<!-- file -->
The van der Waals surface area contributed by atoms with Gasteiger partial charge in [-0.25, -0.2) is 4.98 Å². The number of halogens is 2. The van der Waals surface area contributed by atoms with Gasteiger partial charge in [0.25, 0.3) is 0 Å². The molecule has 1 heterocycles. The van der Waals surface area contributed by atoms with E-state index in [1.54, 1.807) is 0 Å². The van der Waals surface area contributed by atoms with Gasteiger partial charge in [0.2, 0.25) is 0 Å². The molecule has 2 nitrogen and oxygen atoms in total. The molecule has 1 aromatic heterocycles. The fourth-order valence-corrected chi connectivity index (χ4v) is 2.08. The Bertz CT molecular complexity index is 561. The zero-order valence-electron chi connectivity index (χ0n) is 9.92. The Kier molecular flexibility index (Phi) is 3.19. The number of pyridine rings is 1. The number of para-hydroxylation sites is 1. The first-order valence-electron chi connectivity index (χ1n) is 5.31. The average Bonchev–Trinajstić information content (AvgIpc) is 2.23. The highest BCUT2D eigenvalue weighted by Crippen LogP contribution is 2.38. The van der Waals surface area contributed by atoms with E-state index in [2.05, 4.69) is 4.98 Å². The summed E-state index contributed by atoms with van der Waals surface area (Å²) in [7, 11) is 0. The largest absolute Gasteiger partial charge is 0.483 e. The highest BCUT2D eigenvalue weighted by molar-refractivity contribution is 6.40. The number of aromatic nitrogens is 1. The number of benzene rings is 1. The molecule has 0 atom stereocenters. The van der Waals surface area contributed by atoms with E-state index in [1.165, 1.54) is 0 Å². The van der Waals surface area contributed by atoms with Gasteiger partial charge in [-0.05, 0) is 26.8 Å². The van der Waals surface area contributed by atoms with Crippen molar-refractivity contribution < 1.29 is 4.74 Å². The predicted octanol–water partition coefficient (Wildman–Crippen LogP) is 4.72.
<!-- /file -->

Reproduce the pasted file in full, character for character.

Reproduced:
The van der Waals surface area contributed by atoms with Gasteiger partial charge in [-0.25, -0.2) is 4.98 Å². The number of halogens is 2. The van der Waals surface area contributed by atoms with Gasteiger partial charge in [0.25, 0.3) is 0 Å². The molecule has 1 heterocycles. The van der Waals surface area contributed by atoms with E-state index in [1.54, 1.807) is 0 Å². The van der Waals surface area contributed by atoms with Gasteiger partial charge in [0.2, 0.25) is 0 Å². The molecule has 2 nitrogen and oxygen atoms in total. The molecule has 1 aromatic heterocycles. The fourth-order valence-corrected chi connectivity index (χ4v) is 2.08. The Bertz CT molecular complexity index is 561. The zero-order valence-electron chi connectivity index (χ0n) is 9.92. The Kier molecular flexibility index (Phi) is 3.19. The number of pyridine rings is 1. The number of para-hydroxylation sites is 1. The first-order valence-electron chi connectivity index (χ1n) is 5.31. The average Bonchev–Trinajstić information content (AvgIpc) is 2.23. The highest BCUT2D eigenvalue weighted by Crippen LogP contribution is 2.38. The van der Waals surface area contributed by atoms with E-state index in [2.05, 4.69) is 4.98 Å². The summed E-state index contributed by atoms with van der Waals surface area (Å²) in [7, 11) is 0. The largest absolute Gasteiger partial charge is 0.483 e. The highest BCUT2D eigenvalue weighted by molar-refractivity contribution is 6.40. The number of aromatic nitrogens is 1. The number of benzene rings is 1. The molecule has 0 atom stereocenters. The van der Waals surface area contributed by atoms with E-state index in [1.165, 1.54) is 0 Å². The van der Waals surface area contributed by atoms with Gasteiger partial charge in [-0.05, 0) is 26.8 Å². The van der Waals surface area contributed by atoms with Crippen molar-refractivity contribution < 1.29 is 4.74 Å². The predicted octanol–water partition coefficient (Wildman–Crippen LogP) is 4.72.